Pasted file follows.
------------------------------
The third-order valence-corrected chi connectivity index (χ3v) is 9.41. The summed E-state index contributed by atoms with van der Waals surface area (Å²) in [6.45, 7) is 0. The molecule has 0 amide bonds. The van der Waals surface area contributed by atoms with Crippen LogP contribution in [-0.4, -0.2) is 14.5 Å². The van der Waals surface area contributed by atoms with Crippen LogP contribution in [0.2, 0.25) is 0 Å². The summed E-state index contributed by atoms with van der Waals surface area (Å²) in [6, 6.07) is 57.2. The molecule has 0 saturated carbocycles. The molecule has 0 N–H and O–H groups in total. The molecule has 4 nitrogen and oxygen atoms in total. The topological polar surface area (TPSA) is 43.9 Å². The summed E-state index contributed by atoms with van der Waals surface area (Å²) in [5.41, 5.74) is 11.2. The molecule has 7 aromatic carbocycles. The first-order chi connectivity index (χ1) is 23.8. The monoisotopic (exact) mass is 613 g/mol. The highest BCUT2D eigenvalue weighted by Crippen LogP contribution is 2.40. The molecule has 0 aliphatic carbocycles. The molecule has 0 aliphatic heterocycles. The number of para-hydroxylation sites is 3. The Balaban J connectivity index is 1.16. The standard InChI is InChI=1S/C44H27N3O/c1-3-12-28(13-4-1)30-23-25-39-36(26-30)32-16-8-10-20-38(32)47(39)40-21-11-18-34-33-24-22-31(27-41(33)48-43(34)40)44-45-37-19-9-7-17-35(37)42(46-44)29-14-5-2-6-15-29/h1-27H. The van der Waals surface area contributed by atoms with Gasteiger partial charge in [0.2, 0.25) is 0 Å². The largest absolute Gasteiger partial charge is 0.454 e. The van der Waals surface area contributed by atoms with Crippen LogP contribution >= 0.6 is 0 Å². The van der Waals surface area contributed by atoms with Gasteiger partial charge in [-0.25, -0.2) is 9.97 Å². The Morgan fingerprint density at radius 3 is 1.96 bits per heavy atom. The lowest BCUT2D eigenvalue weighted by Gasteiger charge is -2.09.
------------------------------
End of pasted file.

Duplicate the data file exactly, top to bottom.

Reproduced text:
The third-order valence-corrected chi connectivity index (χ3v) is 9.41. The summed E-state index contributed by atoms with van der Waals surface area (Å²) in [6.45, 7) is 0. The molecule has 0 amide bonds. The van der Waals surface area contributed by atoms with Crippen LogP contribution in [-0.4, -0.2) is 14.5 Å². The van der Waals surface area contributed by atoms with Crippen LogP contribution in [0.2, 0.25) is 0 Å². The summed E-state index contributed by atoms with van der Waals surface area (Å²) in [6, 6.07) is 57.2. The molecule has 0 saturated carbocycles. The molecule has 0 N–H and O–H groups in total. The molecule has 4 nitrogen and oxygen atoms in total. The topological polar surface area (TPSA) is 43.9 Å². The summed E-state index contributed by atoms with van der Waals surface area (Å²) in [5.41, 5.74) is 11.2. The molecule has 7 aromatic carbocycles. The first-order chi connectivity index (χ1) is 23.8. The monoisotopic (exact) mass is 613 g/mol. The highest BCUT2D eigenvalue weighted by Crippen LogP contribution is 2.40. The molecule has 0 aliphatic carbocycles. The molecule has 0 aliphatic heterocycles. The number of para-hydroxylation sites is 3. The Balaban J connectivity index is 1.16. The standard InChI is InChI=1S/C44H27N3O/c1-3-12-28(13-4-1)30-23-25-39-36(26-30)32-16-8-10-20-38(32)47(39)40-21-11-18-34-33-24-22-31(27-41(33)48-43(34)40)44-45-37-19-9-7-17-35(37)42(46-44)29-14-5-2-6-15-29/h1-27H. The van der Waals surface area contributed by atoms with Gasteiger partial charge in [0.2, 0.25) is 0 Å². The largest absolute Gasteiger partial charge is 0.454 e. The van der Waals surface area contributed by atoms with Crippen LogP contribution >= 0.6 is 0 Å². The van der Waals surface area contributed by atoms with Gasteiger partial charge in [-0.25, -0.2) is 9.97 Å². The Morgan fingerprint density at radius 3 is 1.96 bits per heavy atom. The lowest BCUT2D eigenvalue weighted by Gasteiger charge is -2.09.